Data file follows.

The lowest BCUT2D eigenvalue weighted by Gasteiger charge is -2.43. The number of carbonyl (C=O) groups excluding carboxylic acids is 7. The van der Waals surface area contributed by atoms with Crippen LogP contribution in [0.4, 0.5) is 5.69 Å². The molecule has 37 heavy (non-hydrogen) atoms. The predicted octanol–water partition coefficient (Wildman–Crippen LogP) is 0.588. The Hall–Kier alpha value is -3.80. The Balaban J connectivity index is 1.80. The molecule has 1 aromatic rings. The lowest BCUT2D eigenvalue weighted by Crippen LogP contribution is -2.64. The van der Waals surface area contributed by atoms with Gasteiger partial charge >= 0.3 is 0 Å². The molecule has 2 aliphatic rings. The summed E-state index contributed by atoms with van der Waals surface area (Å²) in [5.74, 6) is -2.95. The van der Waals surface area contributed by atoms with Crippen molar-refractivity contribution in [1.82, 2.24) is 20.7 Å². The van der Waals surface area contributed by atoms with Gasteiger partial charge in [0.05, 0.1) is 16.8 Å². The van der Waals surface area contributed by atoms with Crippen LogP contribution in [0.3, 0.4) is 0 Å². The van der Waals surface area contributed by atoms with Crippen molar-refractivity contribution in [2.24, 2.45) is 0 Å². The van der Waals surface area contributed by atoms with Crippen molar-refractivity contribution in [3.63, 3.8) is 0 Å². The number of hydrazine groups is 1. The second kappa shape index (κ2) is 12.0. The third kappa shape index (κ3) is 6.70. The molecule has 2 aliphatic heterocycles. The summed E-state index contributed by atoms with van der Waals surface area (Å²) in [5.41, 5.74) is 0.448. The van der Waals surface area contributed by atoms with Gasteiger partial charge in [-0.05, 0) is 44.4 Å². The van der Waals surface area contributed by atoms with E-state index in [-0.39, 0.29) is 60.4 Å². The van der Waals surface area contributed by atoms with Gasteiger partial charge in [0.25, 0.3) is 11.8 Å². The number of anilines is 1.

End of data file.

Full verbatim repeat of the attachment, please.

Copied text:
The lowest BCUT2D eigenvalue weighted by Gasteiger charge is -2.43. The number of carbonyl (C=O) groups excluding carboxylic acids is 7. The van der Waals surface area contributed by atoms with Crippen LogP contribution in [0.4, 0.5) is 5.69 Å². The molecule has 37 heavy (non-hydrogen) atoms. The predicted octanol–water partition coefficient (Wildman–Crippen LogP) is 0.588. The Hall–Kier alpha value is -3.80. The Balaban J connectivity index is 1.80. The molecule has 1 aromatic rings. The lowest BCUT2D eigenvalue weighted by Crippen LogP contribution is -2.64. The van der Waals surface area contributed by atoms with Gasteiger partial charge >= 0.3 is 0 Å². The molecule has 2 aliphatic rings. The summed E-state index contributed by atoms with van der Waals surface area (Å²) in [5.74, 6) is -2.95. The van der Waals surface area contributed by atoms with Crippen molar-refractivity contribution in [1.82, 2.24) is 20.7 Å². The van der Waals surface area contributed by atoms with Gasteiger partial charge in [0.05, 0.1) is 16.8 Å². The van der Waals surface area contributed by atoms with Crippen LogP contribution in [0.3, 0.4) is 0 Å². The van der Waals surface area contributed by atoms with Crippen molar-refractivity contribution in [2.24, 2.45) is 0 Å². The van der Waals surface area contributed by atoms with Crippen molar-refractivity contribution in [3.63, 3.8) is 0 Å². The number of hydrazine groups is 1. The second kappa shape index (κ2) is 12.0. The third kappa shape index (κ3) is 6.70. The molecule has 2 aliphatic heterocycles. The summed E-state index contributed by atoms with van der Waals surface area (Å²) in [5.41, 5.74) is 0.448. The van der Waals surface area contributed by atoms with Gasteiger partial charge in [-0.05, 0) is 44.4 Å². The van der Waals surface area contributed by atoms with E-state index in [-0.39, 0.29) is 60.4 Å². The van der Waals surface area contributed by atoms with Gasteiger partial charge in [0.25, 0.3) is 11.8 Å². The number of anilines is 1.